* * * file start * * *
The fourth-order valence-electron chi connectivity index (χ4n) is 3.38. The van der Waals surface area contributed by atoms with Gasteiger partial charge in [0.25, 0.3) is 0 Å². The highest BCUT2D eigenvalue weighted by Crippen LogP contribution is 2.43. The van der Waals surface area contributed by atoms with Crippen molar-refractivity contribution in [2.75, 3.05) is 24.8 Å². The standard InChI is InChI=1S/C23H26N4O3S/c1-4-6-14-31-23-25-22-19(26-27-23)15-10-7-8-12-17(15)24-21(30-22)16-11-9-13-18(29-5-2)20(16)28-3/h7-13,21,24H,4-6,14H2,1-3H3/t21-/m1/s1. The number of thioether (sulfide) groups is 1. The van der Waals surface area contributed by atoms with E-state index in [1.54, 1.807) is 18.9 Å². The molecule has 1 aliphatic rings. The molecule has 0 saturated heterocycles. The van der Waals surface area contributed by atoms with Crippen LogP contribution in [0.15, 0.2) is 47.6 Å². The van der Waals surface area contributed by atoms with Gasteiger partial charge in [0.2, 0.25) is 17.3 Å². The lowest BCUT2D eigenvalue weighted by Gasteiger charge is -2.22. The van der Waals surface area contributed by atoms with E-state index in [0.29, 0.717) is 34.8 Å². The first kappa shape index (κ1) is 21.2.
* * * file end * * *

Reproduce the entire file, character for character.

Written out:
The fourth-order valence-electron chi connectivity index (χ4n) is 3.38. The van der Waals surface area contributed by atoms with Gasteiger partial charge in [0.25, 0.3) is 0 Å². The highest BCUT2D eigenvalue weighted by Crippen LogP contribution is 2.43. The van der Waals surface area contributed by atoms with Crippen molar-refractivity contribution in [2.75, 3.05) is 24.8 Å². The standard InChI is InChI=1S/C23H26N4O3S/c1-4-6-14-31-23-25-22-19(26-27-23)15-10-7-8-12-17(15)24-21(30-22)16-11-9-13-18(29-5-2)20(16)28-3/h7-13,21,24H,4-6,14H2,1-3H3/t21-/m1/s1. The number of thioether (sulfide) groups is 1. The van der Waals surface area contributed by atoms with E-state index in [1.54, 1.807) is 18.9 Å². The molecule has 1 aliphatic rings. The molecule has 0 saturated heterocycles. The van der Waals surface area contributed by atoms with Crippen LogP contribution in [0.15, 0.2) is 47.6 Å². The van der Waals surface area contributed by atoms with Gasteiger partial charge in [0.2, 0.25) is 17.3 Å². The lowest BCUT2D eigenvalue weighted by Gasteiger charge is -2.22. The van der Waals surface area contributed by atoms with E-state index in [0.29, 0.717) is 34.8 Å². The first kappa shape index (κ1) is 21.2.